Thursday, September 5, 2013

Book Review - The Sense of an Ending by Julian Barnes

Thanks to the Decatur Book Festival, I was able to get a copy of Julian Barnes' novel The Sense of an Ending for cheap and after reading it in two hotels, knew it to be a wise choice.

The story, told from the perspective of protagonist Anthony Webster, is one that is fraught with memories and more importantly, regrets: spending too much time with the wrong girl and then later sleeping with her, not contacting friends enough, remembering parts of memories rather than the entire picture, and learning to let go of the past when it is ready to move on. In his youth, he and his friends are wild intellectuals of the 60s in Britain and nothing can stop them, or even remotely change them . . . until they meet Adrian, in whom they all try to gain favour with, only to realize later that he is impenetrable, thereby making their challenge even more lucrative.  After breaking up with Veronica, an enigma all to herself, Anthony learns that Adrian has taken the plunge with her, thereby cutting all ties with Anthony and not even realizing  it. Then, Adrian commits suicide and the world that Anthony knew now has a black hole in the center.



Years later, after a marriage that ends in divorce and having a child that grows up to later become slightly resentful and weary of him, Anthony learns that Veronica's mother has died and left not only money but Adrian's diary for him in her will, thereby beginning the twist to the already twisted tale that confirmed my thought that Julian Barnes is quite the distinguished writer. His writing style is quite simple and yet, in the voice of Tony, you know that this could be a real person. The dryness, layered with repressed emotions that surface at the wrong times, are apparent in Webster and at times my feelings for him wavered between a mild embarrassment to pity to impatience to finally, resignation.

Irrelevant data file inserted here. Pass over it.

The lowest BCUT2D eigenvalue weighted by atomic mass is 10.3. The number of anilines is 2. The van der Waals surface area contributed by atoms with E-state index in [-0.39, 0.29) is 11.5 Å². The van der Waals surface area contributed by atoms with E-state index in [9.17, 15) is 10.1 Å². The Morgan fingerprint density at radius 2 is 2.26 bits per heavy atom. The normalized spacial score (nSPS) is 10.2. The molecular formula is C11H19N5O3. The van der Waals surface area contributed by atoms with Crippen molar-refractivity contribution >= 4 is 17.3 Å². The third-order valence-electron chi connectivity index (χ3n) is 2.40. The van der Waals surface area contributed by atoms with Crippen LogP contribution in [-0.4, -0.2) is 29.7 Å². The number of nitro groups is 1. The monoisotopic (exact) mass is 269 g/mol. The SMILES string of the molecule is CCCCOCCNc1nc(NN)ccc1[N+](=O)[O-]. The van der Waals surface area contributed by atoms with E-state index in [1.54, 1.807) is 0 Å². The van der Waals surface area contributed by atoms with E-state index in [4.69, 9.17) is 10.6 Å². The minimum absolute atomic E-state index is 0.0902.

Do not let the slimness of the novel deceive you, for The Sense of an Ending is one that, when you reach the final page, you will want to read again immediately. If it wasn't for the fact that I had to get sleep in order to make my drive back to Memphis, I would have read it all over again that night in my Days Inn Hotel.

I can now safely add Julian Barnes to my list of adored writers and I can not wait to get my hands on another of his works.

Thank you, Mr. Barnes.

1 comment:

Neha said...

The story is not so great. But, the way it is told is brilliant. It is full of surprises and a little suspense, but at the end, the story does not appear worth of remembering. It finely narrates some events that started some half a century ago and enter in the present. The journey of a man from the childhood in the fifties/sixties to getting aged in the present world has been well-depicted (Although the story has a jump in time for about 30/40 years).
There is a reality unknown to the narrator. The unwrapping of that reality is done fantastically. Besides, the issues raised in different contexts are extra-ordinary, unconventional. Everyday-things appear in new colors. So, it is an experience reading this novel.
I will recommend this work to all those in search of a different taste in reading, but not to those who are in search of a new story. At the end, I felt that I did not read the whole novel to reach at this event which was to me quite boring and unworthy of my labor reading it. Although, I was entertained by how the whole story was told.